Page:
A majority of health consumers say reducing the cost of healthcare is more important than having access to innovative treatment options, according to the Hill+Knowlton Strategies Health Innovations Poll, conducted in collaboration with the firm’s Research+Data Insights unit to assess the public’s view on the state of healthcare and how factors such as cost, access, innovation and reputation influence their healthcare decisions.

“With consumers facing so many complex decisions about healthcare, public opinion is in a constant state of flux,” says Susan Thiele, senior VP and US healthcare practice director at H+K Strategies. “What the public needs and what it ultimately values—and will pay for—are not always the same thing. In this environment, it’s critical to understand shifting public opinion so that new advances are developed and positioned in a way that’s meaningful to consumers. The healthcare industry strives for innovation, but innovation alone does not ensure success.”

More than half of respondents see the high costs associated with medical care and health coverage as the most pressing healthcare problem. When it comes to their own care, it’s also the issue that they worry about the most.

Cost is also a critical driver of behavior, despite the fact that 78 percent of respondents do not want to consider it when making healthcare decisions. In the past two years, concern over cost has prompted 34 percent of those surveyed to put off medical treatment and 31 percent to skip or postpone a regular doctor’s visit.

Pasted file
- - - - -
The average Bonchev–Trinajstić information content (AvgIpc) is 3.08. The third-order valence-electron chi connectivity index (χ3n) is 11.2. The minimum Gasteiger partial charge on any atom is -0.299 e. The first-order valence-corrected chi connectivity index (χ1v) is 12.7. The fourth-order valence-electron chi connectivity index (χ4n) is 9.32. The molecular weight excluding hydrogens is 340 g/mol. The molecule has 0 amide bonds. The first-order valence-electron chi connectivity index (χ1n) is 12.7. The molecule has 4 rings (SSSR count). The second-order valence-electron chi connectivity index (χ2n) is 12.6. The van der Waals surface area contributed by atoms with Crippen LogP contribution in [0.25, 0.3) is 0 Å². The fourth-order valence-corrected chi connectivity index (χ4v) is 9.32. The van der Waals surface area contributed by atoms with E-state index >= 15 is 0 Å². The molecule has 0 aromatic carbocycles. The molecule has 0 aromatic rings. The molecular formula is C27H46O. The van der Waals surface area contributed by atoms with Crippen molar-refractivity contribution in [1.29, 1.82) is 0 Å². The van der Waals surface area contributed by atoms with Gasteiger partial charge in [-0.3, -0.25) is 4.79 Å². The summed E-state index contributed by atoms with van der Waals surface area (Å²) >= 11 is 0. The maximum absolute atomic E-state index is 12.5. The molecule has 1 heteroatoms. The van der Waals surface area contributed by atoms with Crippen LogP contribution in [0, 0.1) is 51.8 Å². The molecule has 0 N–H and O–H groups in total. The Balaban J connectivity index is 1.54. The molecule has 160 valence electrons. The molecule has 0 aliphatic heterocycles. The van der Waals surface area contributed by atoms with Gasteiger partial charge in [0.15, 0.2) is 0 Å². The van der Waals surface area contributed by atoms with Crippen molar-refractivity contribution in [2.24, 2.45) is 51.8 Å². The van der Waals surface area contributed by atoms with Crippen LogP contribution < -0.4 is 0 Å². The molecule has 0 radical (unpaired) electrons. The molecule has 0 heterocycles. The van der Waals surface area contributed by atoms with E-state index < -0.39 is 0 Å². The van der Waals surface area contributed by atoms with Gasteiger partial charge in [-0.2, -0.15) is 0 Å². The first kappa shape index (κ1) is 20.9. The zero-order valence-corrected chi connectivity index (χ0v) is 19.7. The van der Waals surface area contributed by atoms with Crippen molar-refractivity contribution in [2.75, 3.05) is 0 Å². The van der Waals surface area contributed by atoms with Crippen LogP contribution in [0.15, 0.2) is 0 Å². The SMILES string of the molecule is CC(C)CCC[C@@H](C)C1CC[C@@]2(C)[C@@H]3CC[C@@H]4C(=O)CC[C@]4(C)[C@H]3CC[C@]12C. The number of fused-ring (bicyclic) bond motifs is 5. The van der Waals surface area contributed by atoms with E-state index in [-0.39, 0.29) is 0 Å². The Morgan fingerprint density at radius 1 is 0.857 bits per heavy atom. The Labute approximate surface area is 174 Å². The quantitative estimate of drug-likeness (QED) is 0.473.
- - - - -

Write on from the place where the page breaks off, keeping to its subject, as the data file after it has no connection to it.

Despite their concern over healthcare costs, nearly nine in 10 surveyed agreed that it’s important to be able to choose whichever treatment they prefer. While people do not want companies to cut back on development in order to keep treatment costs down, access to innovative therapies is not considered critical when defining high quality care. Rather, access to quality primary care physicians, medical institutions and specialists are judged to be the most important characteristics (53 percent, 17 percent and 16 percent, respectively).

When asked an open-ended question about what healthcare innovation meant to them, lowering costs/improving affordability of care was at the top of the list ahead of incremental improvements, finding new treatments and better quality of care. Nevertheless people are willing to pay for innovation if they view its benefit as meaningful to them.

When people make health decisions, the reputation of a company or institution is important. Among those surveyed, reputation is a key consideration when selecting a health insurer or medical facility (68 percent and 76 percent, respectively). Awareness of a company or treatment can also influence a patient’s health discussions with his or her healthcare provider (73 percent).

According to H+K, key industry takeaways include:
• When it comes to healthcare, people are in a stage of wishful thinking – they know that changes must be made yet are resistant to making trade-offs.
• Innovation must be grounded in public insight – what the public needs and what it values is not always aligned.
• Public opinion will evolve along with the environment – ongoing polling provides an opportunity to course correct as opinion shifts.